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J Nutr. 2019 Jun 1;149(6):1004-1011. doi: 10.1093/jn/nxy321.

A Green-Mediterranean Diet, Supplemented with Mankai Duckweed, Preserves Iron-Homeostasis in Humans and Is Efficient in Reversal of Anemia in Rats.

Author information

1
Faculty of Health Sciences, Ben-Gurion University of the Negev, Beer-Sheva, Israel.
2
Division of Pediatrics and the Microbiome Research Center, Assaf Harofeh Medical Center, Zerifin, Israel.
3
Soroka University Medical Center, Beer-Sheva, Israel.
4
Endocrinology and Diabetes Research Center at Sheba Medical Center, Ramat Gan, Israel.
5
Harvard TH Chan School of Public Health and Channing Division of Network Medicine, Department of Medicine, Harvard Medical School and Brigham and Women's Hospital, Boston, MA.
6
Department of Medicine, Nuclear Research Center Negev, Dimona, Israel.
7
Department of Medicine, University of Leipzig, Leipzig, Germany.

Abstract

BACKGROUND:

Decreased dietary meat may deplete iron stores, as plant-derived iron bioavailability is typically limited.

OBJECTIVES:

We explored the effect of a low-meat Mediterranean (green-MED) diet, supplemented with Wolffia globosa duckweed (Mankai: rich in protein and iron) as a food source for humans, on iron status. We further examined the iron bioavailability of Mankai in rats.

METHODS:

Two hundred and ninety-four abdominally obese/dyslipidemic [mean age = 51.1 y; body mass index (kg/m2) = 31.3; 88% men] nonanemic participants were randomly assigned to physical activity (PA), PA + MED diet, or PA + green-MED diet. Both isocaloric MED groups consumed 28 g walnuts/d and the low-meat green-MED group further consumed green tea (800 mL/d) and Mankai (100 g green shake/d). In a complementary animal experiment, after 44 d of an iron deficiency anemia-inducing diet, 50 female rats (age = 3 wk; Sprague Dawley strain) were randomly assigned into: iron-deficient diet (vehicle), or vehicle + iso-iron: ferrous gluconate (FG) 14, Mankai 50, and Mankai 80 versions (1.7 mg · kg-1 · d-1 elemental iron), or FG9.5 and Mankai 50-C version (1.15 mg · kg-1 · d-1 elemental iron). The specific primary aim for both studies was changes in iron homeostasis parameters.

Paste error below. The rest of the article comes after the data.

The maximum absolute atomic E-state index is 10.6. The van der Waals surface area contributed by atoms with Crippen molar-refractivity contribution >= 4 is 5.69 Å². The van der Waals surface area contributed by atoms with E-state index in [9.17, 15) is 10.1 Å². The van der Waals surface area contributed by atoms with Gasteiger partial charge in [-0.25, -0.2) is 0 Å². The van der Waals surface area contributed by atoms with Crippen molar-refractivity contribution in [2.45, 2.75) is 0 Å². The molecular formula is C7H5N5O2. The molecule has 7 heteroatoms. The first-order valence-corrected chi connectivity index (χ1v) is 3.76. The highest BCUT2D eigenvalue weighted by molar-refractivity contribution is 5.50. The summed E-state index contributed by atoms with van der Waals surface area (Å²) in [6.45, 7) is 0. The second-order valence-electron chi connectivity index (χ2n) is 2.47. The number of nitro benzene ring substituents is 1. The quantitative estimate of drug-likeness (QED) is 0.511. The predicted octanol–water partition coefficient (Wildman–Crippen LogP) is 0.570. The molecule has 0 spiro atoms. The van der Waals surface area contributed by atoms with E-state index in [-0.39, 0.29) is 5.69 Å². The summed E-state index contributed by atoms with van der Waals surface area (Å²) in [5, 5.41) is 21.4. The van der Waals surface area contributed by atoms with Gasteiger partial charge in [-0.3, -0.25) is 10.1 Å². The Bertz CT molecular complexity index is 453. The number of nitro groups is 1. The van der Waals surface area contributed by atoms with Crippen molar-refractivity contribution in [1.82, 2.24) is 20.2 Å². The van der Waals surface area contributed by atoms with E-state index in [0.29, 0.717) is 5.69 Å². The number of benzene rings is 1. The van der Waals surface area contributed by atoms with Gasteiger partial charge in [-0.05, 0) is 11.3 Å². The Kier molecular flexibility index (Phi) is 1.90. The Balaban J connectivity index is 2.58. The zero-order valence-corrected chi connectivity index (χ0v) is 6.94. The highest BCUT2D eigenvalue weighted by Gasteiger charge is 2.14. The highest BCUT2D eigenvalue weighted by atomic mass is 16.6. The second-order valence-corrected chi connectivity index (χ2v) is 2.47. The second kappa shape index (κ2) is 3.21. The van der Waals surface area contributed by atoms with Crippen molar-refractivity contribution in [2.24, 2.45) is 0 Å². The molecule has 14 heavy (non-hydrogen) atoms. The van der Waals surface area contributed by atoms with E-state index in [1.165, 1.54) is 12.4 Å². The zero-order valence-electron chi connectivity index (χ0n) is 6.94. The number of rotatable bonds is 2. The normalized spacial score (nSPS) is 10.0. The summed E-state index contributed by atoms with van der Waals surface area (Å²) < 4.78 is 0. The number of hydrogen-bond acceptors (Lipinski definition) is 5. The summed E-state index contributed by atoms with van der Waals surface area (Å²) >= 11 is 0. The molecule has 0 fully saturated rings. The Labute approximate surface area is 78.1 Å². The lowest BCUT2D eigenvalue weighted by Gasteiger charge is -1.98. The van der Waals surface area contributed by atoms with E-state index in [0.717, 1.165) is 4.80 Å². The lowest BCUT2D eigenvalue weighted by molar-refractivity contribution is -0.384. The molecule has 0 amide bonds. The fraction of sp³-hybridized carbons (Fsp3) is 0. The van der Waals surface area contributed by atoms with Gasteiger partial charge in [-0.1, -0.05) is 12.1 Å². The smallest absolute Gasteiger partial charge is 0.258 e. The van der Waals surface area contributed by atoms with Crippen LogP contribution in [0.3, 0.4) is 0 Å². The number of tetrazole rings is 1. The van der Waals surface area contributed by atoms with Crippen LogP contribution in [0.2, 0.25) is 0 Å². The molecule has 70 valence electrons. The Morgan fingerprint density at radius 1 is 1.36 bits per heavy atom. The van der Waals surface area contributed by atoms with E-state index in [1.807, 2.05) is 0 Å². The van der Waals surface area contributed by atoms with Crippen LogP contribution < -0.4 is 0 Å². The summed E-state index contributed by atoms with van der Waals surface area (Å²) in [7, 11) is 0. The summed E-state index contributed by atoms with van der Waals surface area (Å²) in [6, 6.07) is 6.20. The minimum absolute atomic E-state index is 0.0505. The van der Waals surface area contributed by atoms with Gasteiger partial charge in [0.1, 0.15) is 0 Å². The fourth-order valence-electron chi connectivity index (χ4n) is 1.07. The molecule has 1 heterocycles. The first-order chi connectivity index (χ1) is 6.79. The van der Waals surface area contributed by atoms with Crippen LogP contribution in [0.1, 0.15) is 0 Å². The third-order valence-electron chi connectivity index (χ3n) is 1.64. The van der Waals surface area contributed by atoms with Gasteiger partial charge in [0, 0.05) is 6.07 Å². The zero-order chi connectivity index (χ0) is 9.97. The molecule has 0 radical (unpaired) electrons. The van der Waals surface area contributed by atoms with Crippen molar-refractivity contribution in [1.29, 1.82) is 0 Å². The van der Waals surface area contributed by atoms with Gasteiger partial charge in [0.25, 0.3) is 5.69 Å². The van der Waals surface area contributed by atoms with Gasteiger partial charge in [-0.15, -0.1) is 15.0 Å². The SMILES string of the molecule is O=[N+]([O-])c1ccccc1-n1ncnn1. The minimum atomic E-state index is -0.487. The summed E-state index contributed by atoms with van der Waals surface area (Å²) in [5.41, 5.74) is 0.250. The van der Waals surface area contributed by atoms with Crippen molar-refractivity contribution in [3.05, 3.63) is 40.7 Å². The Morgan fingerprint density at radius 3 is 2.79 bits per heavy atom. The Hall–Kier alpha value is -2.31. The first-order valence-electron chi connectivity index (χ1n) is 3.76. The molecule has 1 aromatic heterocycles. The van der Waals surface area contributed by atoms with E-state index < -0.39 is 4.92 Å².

RESULTS:

After 6 mo of intervention, iron status trajectory did not differ between the PA and PA + MED groups. Hemoglobin modestly increased in the PA + green-MED group (0.23 g/dL) compared with PA (-0.1 g/dL; P < 0.001) and PA + MED (-0.1 g/dL; P < 0.001). Serum iron and serum transferrin saturation increased in the PA + green-MED group compared with the PA group (8.21 μg/dL compared with -5.23 μg/dL and 2.39% compared with -1.15%, respectively; P < 0.05 for both comparisons), as did folic acid (P = 0.011). In rats, hemoglobin decreased from 15.7 to 9.4 mg/dL after 44 d of diet-induced anemia. After depletion treatment, the vehicle-treated group had a further decrease of 1.3 mg/dL, whereas hemoglobin concentrations in both FG and Mankai iso-iron treatments similarly rebounded (FG14: +10.8 mg/dL, Mankai 50: +6.4 mg/dL, Mankai 80: +7.3 mg/dL; FG9.5: +5.1 mg/dL, Mankai 50-C: +7.1 mg/dL; P < 0.05 for all vs. the vehicle group).

CONCLUSIONS:

In humans, a green-MED low-meat diet does not impair iron homeostasis. In rats, iron derived from Mankai (a green-plant protein source) is bioavailable and efficient in reversal of anemia. This trial was registered at clinicaltrials.gov as NCT03020186.

KEYWORDS:

Mediterranean diet; iron homeostasis parameters; plant iron sources; vegetarian diet; weight loss

PMID:
30915471
DOI:
10.1093/jn/nxy321

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